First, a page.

Culturing is a microbial sculpture existing as the experience of Asian American racial dissociation as defined by intergenerational conflict inside the home, and the external pressure of assimilation. A glass tank becomes a space for a kombucha scoby to contend with the confines inherent of the home and the external fabric of Western society. Separating the two environments will cause a tear in the forming structure.

As a child of diaspora, inherited cultural tradition and the social values of the environment and society I live in often contradict. This phenomenon results in racial dissociation, a documented collective grief in Asian Americans.

Using a 3d-printed representation of a home, a glass container becomes a place for a symbiotic culture of bacteria and yeast (scoby), to grow.  As time passes, a mat of bacterial cellulose encapsulates the room and the pieces within, preserving it but also obscuring the details. The process of fermentation becomes cultural preservation, much like what is expected of the falsely monolithic Asian American individual.

We see the flawed and conflicting nature of this identity with the introduction of the cheesecloth, a mainstay in many fermentation processes.  This barrier ensures the sterility of the microbial community inside, but also limits the growing scoby, which soon fuses to the fabric itself. Separating the two environments will cause a tear in the forming structure.

AMNIOTIC FLUID –short film, 3 min, 7 seconds

AMNIOTIC FLUID  places the disorderly apartment of the artist, an Asian American subject, in juxtaposition with images of bacterial cellulose growing in containers. As time passes, yeast and bacteria encapsulate the container and any items within. A similar sense of rootlessness and displacement happens in the mess of the artist’s apartment. AMNIOTIC FLUID asks why every space that the artist lives in feels tighter than it is.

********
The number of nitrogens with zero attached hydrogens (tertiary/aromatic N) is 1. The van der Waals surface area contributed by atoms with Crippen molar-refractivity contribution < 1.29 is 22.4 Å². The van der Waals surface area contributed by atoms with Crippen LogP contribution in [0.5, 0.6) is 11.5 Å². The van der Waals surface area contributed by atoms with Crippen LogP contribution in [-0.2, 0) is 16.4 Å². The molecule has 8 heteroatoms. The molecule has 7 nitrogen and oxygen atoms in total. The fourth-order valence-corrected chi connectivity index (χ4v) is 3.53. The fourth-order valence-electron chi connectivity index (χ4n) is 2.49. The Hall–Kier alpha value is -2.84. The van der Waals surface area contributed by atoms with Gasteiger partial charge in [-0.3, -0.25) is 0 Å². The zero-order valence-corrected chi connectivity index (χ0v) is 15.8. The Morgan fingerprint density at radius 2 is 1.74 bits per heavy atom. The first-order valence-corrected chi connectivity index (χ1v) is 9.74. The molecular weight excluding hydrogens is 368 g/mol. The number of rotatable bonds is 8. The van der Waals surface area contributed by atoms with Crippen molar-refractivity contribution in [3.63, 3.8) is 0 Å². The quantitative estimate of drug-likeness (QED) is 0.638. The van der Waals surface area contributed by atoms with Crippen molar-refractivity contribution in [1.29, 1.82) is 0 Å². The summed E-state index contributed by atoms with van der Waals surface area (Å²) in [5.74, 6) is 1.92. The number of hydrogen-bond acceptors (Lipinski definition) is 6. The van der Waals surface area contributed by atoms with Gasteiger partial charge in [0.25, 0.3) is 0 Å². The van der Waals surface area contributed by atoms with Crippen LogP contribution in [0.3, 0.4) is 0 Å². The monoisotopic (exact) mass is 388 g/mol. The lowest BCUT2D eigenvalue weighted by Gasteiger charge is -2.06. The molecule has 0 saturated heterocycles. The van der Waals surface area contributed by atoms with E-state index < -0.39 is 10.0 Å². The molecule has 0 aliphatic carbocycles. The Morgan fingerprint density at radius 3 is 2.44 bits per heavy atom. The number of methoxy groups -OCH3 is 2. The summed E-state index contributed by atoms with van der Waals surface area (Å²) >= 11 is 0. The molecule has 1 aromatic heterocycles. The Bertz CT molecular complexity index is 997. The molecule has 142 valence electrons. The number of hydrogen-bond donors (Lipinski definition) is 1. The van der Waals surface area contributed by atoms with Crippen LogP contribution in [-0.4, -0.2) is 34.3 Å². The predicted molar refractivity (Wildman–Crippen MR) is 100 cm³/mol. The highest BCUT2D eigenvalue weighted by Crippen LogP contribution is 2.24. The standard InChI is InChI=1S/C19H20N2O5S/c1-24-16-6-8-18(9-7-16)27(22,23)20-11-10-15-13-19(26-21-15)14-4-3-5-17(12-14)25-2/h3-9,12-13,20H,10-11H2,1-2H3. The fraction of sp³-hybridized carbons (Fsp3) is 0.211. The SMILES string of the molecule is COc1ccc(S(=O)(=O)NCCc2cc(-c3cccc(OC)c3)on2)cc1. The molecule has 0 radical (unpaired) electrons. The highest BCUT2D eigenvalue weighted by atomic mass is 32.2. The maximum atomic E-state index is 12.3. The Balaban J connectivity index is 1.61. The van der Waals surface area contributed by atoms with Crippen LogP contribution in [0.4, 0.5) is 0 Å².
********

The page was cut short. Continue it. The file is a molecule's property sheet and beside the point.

CULTURING — sculpture, glass tank, cheesecloth, 20 cm x 20 cm x 20cm

CULTURING is a microbial sculpture existing as the experience of Asian American racial dissociation as defined by intergenerational conflict inside the home, and the external pressure of assimilation.


Presented as a 2022 ITP Thesis project

After a pandemic wipes out most of the human race, political boundaries as we know them are now destroyed. New powers brandish science as irrefutable authority, and those in charge declare that individuals all must be subject to regular biometric tests in order to determine new territories. In this world, the gut microbial bio environment has turned into the new boundaries that separate people.

In this microbial-focused world, the societally outcast are desperate to change their gut ecology to gain access to the rest of society, so an older way of food preparation is brought back to the spotlight.

Every Outsider rushes to produce their own fermented foods in hopes of taming their gut microbial composition. The borders tighten, but the practice of fermentation grows. Taking the homemade fermentations, those socially excluded reflect on the unfairness of their situation and the futility of hope to be able to pass through the borders. Fermented tea cannot solve their problem, but it represents the growth of the people despite their oppression.